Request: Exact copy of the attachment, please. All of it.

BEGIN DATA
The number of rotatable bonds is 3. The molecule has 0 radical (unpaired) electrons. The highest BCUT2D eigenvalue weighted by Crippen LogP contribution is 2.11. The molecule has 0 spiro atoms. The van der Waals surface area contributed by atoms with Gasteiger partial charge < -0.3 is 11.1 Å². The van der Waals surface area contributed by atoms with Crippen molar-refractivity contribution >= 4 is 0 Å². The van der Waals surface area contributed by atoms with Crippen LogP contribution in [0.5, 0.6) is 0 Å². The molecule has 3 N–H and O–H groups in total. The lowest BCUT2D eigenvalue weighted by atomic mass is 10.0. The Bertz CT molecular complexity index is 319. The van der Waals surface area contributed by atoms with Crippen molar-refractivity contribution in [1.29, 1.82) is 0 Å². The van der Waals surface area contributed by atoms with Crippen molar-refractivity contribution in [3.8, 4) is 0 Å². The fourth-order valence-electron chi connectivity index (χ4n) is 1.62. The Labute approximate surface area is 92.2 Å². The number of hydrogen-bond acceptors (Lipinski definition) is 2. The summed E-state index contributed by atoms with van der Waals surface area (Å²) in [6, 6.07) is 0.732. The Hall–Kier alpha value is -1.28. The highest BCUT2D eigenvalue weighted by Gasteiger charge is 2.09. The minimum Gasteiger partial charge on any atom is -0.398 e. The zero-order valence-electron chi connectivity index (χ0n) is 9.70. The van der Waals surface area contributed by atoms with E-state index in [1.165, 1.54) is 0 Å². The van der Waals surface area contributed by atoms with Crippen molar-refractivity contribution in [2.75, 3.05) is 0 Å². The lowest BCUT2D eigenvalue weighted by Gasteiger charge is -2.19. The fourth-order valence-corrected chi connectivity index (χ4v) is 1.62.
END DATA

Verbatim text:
The number of rotatable bonds is 3. The molecule has 0 radical (unpaired) electrons. The highest BCUT2D eigenvalue weighted by Crippen LogP contribution is 2.11. The molecule has 0 spiro atoms. The van der Waals surface area contributed by atoms with Gasteiger partial charge < -0.3 is 11.1 Å². The van der Waals surface area contributed by atoms with Crippen molar-refractivity contribution >= 4 is 0 Å². The van der Waals surface area contributed by atoms with Crippen LogP contribution in [0.5, 0.6) is 0 Å². The molecule has 3 N–H and O–H groups in total. The lowest BCUT2D eigenvalue weighted by atomic mass is 10.0. The Bertz CT molecular complexity index is 319. The van der Waals surface area contributed by atoms with Crippen molar-refractivity contribution in [1.29, 1.82) is 0 Å². The van der Waals surface area contributed by atoms with Crippen molar-refractivity contribution in [3.8, 4) is 0 Å². The fourth-order valence-electron chi connectivity index (χ4n) is 1.62. The Labute approximate surface area is 92.2 Å². The number of hydrogen-bond acceptors (Lipinski definition) is 2. The summed E-state index contributed by atoms with van der Waals surface area (Å²) in [6, 6.07) is 0.732. The Hall–Kier alpha value is -1.28. The highest BCUT2D eigenvalue weighted by Gasteiger charge is 2.09. The minimum Gasteiger partial charge on any atom is -0.398 e. The zero-order valence-electron chi connectivity index (χ0n) is 9.70. The van der Waals surface area contributed by atoms with E-state index in [1.165, 1.54) is 0 Å². The van der Waals surface area contributed by atoms with Crippen molar-refractivity contribution in [2.75, 3.05) is 0 Å². The lowest BCUT2D eigenvalue weighted by Gasteiger charge is -2.19. The fourth-order valence-corrected chi connectivity index (χ4v) is 1.62.